The orphan rug graced his living room at a place called the Beeches until his death in 1933. From there, Mrs. Coolidge kept the rug inside her home in Northampton until she died in 1957, eventually landing with a son John until he sold his Connecticut home in 1974.
The rug wound up in storage at the Coolidge Homestead in Plymouth, Vt., when it was returned to the White House and added to the collection in 1983. It was placed in storage and not on public view, and has remained there for the past 27 years.
Deranian was invited to the White House to view the rug with U.S. Senator Carl Levin (D-Mich.) and Asbed Set Momjian, a former ambassador to the United Nations.
“The curator of the White House collection has indicated that it is highly unlikely the rug would be on exhibit in an official capacity,” said Deranian.
“It was an emotional feeling to touch this very rug. These girls with their nimble fingers wove their gratitude to America into every stitch. My interest dates back to my mother. During the deportation, she went through every indignity before ending up in Urfa.”
Call it fate but in 1995, Charlotte Movsesian of North Andover, Mass. observed a color photo in the Lawrence Eagle-Tribune of Hillary Clinton showing off the Blue Room during her husband’s administration. And there was the rug, bright and bold as ever.
She recognized that rug because her own mother Vartouhi (Hovsepian) Gulezian was one of those orphaned girls who helped weave it. Mrs. Gulezian was 14 years old and brought to America from Ghazir in 1926 to work at a loom as a demonstration during the sesquicentennial (150th anniversary) celebration of the founding of the United States. She was joined by another orphan, 15-year-old Gulunia Kehyaian.
Movsesian wrote to Clinton and inquired about the rug, never expecting a response. A month later, she received a letter from the White House curator, inviting the entire family to Washington.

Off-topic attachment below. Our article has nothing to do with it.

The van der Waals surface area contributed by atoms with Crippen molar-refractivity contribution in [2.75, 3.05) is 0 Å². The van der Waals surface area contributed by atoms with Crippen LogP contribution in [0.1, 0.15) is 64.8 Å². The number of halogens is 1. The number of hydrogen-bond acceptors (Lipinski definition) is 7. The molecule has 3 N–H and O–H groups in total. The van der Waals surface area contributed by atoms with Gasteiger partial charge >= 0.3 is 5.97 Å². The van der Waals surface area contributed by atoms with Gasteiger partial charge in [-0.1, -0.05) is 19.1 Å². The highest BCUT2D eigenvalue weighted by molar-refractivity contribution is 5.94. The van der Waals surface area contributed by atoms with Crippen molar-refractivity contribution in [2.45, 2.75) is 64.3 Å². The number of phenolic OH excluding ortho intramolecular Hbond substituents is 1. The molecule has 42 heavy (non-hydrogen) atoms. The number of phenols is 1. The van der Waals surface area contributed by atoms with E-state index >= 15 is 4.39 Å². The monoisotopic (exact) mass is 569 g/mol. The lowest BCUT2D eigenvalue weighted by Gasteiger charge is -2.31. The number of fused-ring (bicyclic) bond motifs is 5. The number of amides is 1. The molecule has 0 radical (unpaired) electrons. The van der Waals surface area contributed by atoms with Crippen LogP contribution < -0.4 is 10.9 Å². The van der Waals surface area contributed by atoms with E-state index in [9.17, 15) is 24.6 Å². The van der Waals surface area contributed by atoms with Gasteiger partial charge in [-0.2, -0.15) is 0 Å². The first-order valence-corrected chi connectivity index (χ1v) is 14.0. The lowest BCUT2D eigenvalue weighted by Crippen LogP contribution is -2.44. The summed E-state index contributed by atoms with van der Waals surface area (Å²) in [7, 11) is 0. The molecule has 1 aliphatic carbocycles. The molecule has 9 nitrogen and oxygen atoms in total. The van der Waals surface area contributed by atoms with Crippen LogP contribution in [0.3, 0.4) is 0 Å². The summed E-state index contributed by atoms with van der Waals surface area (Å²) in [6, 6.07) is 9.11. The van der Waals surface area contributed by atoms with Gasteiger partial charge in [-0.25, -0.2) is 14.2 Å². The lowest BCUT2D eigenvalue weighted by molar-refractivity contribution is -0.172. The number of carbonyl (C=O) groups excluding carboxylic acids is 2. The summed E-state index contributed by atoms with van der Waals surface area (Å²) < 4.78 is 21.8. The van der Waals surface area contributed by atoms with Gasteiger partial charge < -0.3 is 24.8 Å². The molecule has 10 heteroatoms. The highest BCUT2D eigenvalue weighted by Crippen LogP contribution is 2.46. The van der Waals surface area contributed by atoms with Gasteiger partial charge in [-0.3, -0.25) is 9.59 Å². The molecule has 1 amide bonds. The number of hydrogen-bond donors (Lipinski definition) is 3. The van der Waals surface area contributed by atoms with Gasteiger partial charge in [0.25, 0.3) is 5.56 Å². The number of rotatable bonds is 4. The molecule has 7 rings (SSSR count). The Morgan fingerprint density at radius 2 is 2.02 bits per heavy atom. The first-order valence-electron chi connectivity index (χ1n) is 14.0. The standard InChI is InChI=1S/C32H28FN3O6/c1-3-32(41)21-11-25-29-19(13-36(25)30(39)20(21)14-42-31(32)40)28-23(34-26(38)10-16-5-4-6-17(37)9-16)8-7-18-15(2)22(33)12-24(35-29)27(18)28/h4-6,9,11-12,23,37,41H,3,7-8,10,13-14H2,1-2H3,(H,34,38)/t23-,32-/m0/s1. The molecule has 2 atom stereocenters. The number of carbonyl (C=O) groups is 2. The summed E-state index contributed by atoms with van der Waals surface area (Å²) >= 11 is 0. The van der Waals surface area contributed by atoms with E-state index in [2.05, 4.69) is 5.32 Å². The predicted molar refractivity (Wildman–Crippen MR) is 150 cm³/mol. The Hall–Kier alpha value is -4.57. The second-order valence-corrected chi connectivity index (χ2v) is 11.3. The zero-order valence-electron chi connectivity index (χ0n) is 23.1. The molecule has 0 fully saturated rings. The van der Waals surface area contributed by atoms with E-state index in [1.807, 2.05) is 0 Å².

Together with her husband Albert S., brother Martin, and mother, off they went by train to meet the appointment. They were welcomed not by Hillary Clinton but the White House curator and her assistant. And there was the rug Mrs. Gulezian had made with the others orphans. She recognized it.
“A rush of emotion came over me, not so much for the beauty but what it represented,” said Albert Movsesian, who promotes genocide education in local schools with stories of the rug.
“The fact the Near East Relief was responsible for helping so many orphans, including my mother-in-law, deserves our utmost appreciation,” he added. “I got down on my hands and knees and touched every part of the rug. I saw the Golden Rule Gratitude inscription in one of the corners.”
The Movsesians wound up spending 90 minutes at the White House that day, had photos taken by the rug, and off they went, laden with memories of a lifetime. No sign of any president, however.
“Very few people know the significance of this rug,” Movsesian brought out. “The story about it has been a well-kept secret in the Armenian community because these orphans didn’t talk about it. After we saw the rug, back into storage it went. It’s been there ever since, simply forsaken. We’re hoping to resurrect it into a place of honor where it belongs.”
If and when that might occur, the rug will represent a memorial to those orphans whose sad fingers wove into its warp and weft a permanent remembrance of the depths of Armenia’s blackest hour.
If it could only talk, it would speak volumes.
A close-up of the Armenian Orphan Rug with its intricate detail bearing colorful images of animals akin to the Garden of Eden. The rug was woven in 1924-25 and presented to President Calvin Coolidge. It now lies in storage inside the White House.
Not just any rug, but one created by 400 Armenian orphans from 1924-25 in a town called Ghazir, about 40 miles north of Beirut.
The Armenian Orphan Rug is viewed inside the White House in September 1984 by activists looking to preserve its identity. (L-R) U. S. Senator Carl Levin (D-Mich.), Dr. H. Martin Deranian, Worcester historian, and Set Momjian, a former ambassador to the United Nations.
An overall view of the Armenian Orphan Rug, which measures 18’x12′. Armenian activists are trying to have it removed from storage inside the White House and have it showcased.